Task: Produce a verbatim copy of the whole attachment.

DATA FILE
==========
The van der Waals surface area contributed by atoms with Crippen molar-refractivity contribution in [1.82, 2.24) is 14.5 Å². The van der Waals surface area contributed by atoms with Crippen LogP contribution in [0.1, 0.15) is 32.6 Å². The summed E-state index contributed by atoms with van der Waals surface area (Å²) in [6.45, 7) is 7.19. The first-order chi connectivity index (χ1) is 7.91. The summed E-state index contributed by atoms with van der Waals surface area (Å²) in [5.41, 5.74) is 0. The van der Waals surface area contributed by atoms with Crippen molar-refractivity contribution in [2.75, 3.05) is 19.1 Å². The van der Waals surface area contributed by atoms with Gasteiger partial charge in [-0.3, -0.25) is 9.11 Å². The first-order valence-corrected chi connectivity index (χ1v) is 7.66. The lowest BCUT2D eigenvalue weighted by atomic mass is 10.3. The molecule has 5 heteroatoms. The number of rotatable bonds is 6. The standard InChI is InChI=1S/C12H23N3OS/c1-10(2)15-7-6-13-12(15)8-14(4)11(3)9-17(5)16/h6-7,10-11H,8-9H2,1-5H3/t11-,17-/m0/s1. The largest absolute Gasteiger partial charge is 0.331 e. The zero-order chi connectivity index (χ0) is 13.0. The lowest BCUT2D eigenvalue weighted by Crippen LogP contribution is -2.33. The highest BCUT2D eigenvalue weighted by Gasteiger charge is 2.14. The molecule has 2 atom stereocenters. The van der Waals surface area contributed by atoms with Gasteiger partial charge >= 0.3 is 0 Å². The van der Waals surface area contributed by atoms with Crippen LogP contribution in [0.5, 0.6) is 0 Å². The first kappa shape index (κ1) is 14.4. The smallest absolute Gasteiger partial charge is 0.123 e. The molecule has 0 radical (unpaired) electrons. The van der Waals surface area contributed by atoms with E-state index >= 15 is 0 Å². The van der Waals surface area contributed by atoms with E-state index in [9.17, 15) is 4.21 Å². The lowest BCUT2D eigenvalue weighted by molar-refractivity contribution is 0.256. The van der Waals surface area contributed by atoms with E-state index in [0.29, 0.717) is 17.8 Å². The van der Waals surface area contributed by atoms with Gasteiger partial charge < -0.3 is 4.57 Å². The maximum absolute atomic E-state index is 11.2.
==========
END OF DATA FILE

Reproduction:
The van der Waals surface area contributed by atoms with Crippen molar-refractivity contribution in [1.82, 2.24) is 14.5 Å². The van der Waals surface area contributed by atoms with Crippen LogP contribution in [0.1, 0.15) is 32.6 Å². The summed E-state index contributed by atoms with van der Waals surface area (Å²) in [6.45, 7) is 7.19. The first-order chi connectivity index (χ1) is 7.91. The summed E-state index contributed by atoms with van der Waals surface area (Å²) in [5.41, 5.74) is 0. The van der Waals surface area contributed by atoms with Crippen molar-refractivity contribution in [2.75, 3.05) is 19.1 Å². The van der Waals surface area contributed by atoms with Gasteiger partial charge in [-0.3, -0.25) is 9.11 Å². The first-order valence-corrected chi connectivity index (χ1v) is 7.66. The lowest BCUT2D eigenvalue weighted by atomic mass is 10.3. The molecule has 5 heteroatoms. The number of rotatable bonds is 6. The standard InChI is InChI=1S/C12H23N3OS/c1-10(2)15-7-6-13-12(15)8-14(4)11(3)9-17(5)16/h6-7,10-11H,8-9H2,1-5H3/t11-,17-/m0/s1. The largest absolute Gasteiger partial charge is 0.331 e. The zero-order chi connectivity index (χ0) is 13.0. The lowest BCUT2D eigenvalue weighted by Crippen LogP contribution is -2.33. The highest BCUT2D eigenvalue weighted by Gasteiger charge is 2.14. The molecule has 2 atom stereocenters. The van der Waals surface area contributed by atoms with Gasteiger partial charge >= 0.3 is 0 Å². The van der Waals surface area contributed by atoms with Crippen LogP contribution in [0.5, 0.6) is 0 Å². The first kappa shape index (κ1) is 14.4. The smallest absolute Gasteiger partial charge is 0.123 e. The molecule has 0 radical (unpaired) electrons. The van der Waals surface area contributed by atoms with E-state index >= 15 is 0 Å². The van der Waals surface area contributed by atoms with E-state index in [9.17, 15) is 4.21 Å². The lowest BCUT2D eigenvalue weighted by molar-refractivity contribution is 0.256. The van der Waals surface area contributed by atoms with E-state index in [0.29, 0.717) is 17.8 Å². The van der Waals surface area contributed by atoms with Gasteiger partial charge < -0.3 is 4.57 Å². The maximum absolute atomic E-state index is 11.2.